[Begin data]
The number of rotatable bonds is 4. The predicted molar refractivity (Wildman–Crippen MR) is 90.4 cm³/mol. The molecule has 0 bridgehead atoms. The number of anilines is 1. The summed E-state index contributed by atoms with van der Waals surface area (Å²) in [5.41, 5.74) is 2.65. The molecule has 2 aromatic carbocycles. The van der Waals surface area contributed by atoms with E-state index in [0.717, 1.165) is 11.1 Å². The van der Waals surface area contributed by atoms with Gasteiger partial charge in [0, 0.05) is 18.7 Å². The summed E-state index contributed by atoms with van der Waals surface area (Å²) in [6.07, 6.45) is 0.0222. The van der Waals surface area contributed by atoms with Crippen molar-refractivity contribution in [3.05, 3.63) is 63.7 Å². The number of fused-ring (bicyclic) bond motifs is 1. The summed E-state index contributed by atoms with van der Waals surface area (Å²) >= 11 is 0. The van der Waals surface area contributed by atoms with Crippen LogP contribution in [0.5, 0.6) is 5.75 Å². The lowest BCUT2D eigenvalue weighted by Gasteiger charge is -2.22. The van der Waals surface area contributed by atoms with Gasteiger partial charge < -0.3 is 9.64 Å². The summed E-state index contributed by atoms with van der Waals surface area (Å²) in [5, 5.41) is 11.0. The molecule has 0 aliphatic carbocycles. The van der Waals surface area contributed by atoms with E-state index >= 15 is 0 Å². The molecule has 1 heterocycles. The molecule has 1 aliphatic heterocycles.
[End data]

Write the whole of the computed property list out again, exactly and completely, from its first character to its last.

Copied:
The number of rotatable bonds is 4. The predicted molar refractivity (Wildman–Crippen MR) is 90.4 cm³/mol. The molecule has 0 bridgehead atoms. The number of anilines is 1. The summed E-state index contributed by atoms with van der Waals surface area (Å²) in [5.41, 5.74) is 2.65. The molecule has 2 aromatic carbocycles. The van der Waals surface area contributed by atoms with E-state index in [0.717, 1.165) is 11.1 Å². The van der Waals surface area contributed by atoms with Gasteiger partial charge in [0, 0.05) is 18.7 Å². The summed E-state index contributed by atoms with van der Waals surface area (Å²) in [6.07, 6.45) is 0.0222. The van der Waals surface area contributed by atoms with Crippen molar-refractivity contribution in [3.05, 3.63) is 63.7 Å². The number of fused-ring (bicyclic) bond motifs is 1. The summed E-state index contributed by atoms with van der Waals surface area (Å²) >= 11 is 0. The van der Waals surface area contributed by atoms with Crippen LogP contribution in [0.5, 0.6) is 5.75 Å². The lowest BCUT2D eigenvalue weighted by Gasteiger charge is -2.22. The van der Waals surface area contributed by atoms with Gasteiger partial charge < -0.3 is 9.64 Å². The summed E-state index contributed by atoms with van der Waals surface area (Å²) in [5, 5.41) is 11.0. The molecule has 0 aliphatic carbocycles. The van der Waals surface area contributed by atoms with E-state index >= 15 is 0 Å². The molecule has 1 heterocycles. The molecule has 1 aliphatic heterocycles.